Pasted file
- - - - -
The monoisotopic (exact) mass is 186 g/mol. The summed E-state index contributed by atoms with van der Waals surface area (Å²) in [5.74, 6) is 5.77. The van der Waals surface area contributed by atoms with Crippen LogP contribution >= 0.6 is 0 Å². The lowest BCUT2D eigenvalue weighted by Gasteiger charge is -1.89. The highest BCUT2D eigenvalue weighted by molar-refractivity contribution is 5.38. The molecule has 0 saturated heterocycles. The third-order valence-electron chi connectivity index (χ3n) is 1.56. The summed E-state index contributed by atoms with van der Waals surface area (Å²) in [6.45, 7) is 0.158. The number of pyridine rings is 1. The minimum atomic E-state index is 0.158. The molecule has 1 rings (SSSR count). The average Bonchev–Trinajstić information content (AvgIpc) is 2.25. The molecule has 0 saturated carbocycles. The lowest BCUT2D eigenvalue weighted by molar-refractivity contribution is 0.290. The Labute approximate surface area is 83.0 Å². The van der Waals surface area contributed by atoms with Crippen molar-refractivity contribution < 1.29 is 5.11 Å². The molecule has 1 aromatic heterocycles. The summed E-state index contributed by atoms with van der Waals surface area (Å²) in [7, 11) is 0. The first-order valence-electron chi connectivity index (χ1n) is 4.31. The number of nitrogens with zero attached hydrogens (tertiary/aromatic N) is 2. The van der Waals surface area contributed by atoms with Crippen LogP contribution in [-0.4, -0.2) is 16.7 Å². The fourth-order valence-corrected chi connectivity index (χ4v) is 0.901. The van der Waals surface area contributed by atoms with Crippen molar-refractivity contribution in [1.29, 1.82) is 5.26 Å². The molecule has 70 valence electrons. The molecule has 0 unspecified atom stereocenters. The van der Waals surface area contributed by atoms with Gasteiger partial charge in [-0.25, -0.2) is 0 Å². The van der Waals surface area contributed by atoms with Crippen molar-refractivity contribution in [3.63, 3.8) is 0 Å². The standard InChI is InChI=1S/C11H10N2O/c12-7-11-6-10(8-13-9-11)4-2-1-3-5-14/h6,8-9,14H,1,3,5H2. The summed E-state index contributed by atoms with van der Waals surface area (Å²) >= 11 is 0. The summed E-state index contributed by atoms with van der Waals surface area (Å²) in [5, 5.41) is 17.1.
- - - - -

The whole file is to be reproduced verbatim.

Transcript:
The monoisotopic (exact) mass is 186 g/mol. The summed E-state index contributed by atoms with van der Waals surface area (Å²) in [5.74, 6) is 5.77. The van der Waals surface area contributed by atoms with Crippen LogP contribution >= 0.6 is 0 Å². The lowest BCUT2D eigenvalue weighted by Gasteiger charge is -1.89. The highest BCUT2D eigenvalue weighted by molar-refractivity contribution is 5.38. The molecule has 0 saturated heterocycles. The third-order valence-electron chi connectivity index (χ3n) is 1.56. The summed E-state index contributed by atoms with van der Waals surface area (Å²) in [6.45, 7) is 0.158. The number of pyridine rings is 1. The minimum atomic E-state index is 0.158. The molecule has 1 rings (SSSR count). The average Bonchev–Trinajstić information content (AvgIpc) is 2.25. The molecule has 0 saturated carbocycles. The lowest BCUT2D eigenvalue weighted by molar-refractivity contribution is 0.290. The Labute approximate surface area is 83.0 Å². The van der Waals surface area contributed by atoms with Crippen molar-refractivity contribution < 1.29 is 5.11 Å². The molecule has 1 aromatic heterocycles. The summed E-state index contributed by atoms with van der Waals surface area (Å²) in [7, 11) is 0. The first-order valence-electron chi connectivity index (χ1n) is 4.31. The number of nitrogens with zero attached hydrogens (tertiary/aromatic N) is 2. The van der Waals surface area contributed by atoms with Crippen LogP contribution in [-0.4, -0.2) is 16.7 Å². The fourth-order valence-corrected chi connectivity index (χ4v) is 0.901. The van der Waals surface area contributed by atoms with Crippen molar-refractivity contribution in [1.29, 1.82) is 5.26 Å². The molecule has 70 valence electrons. The molecule has 0 unspecified atom stereocenters. The van der Waals surface area contributed by atoms with Gasteiger partial charge in [-0.25, -0.2) is 0 Å². The van der Waals surface area contributed by atoms with Crippen molar-refractivity contribution in [3.63, 3.8) is 0 Å². The standard InChI is InChI=1S/C11H10N2O/c12-7-11-6-10(8-13-9-11)4-2-1-3-5-14/h6,8-9,14H,1,3,5H2. The summed E-state index contributed by atoms with van der Waals surface area (Å²) >= 11 is 0. The summed E-state index contributed by atoms with van der Waals surface area (Å²) in [5, 5.41) is 17.1.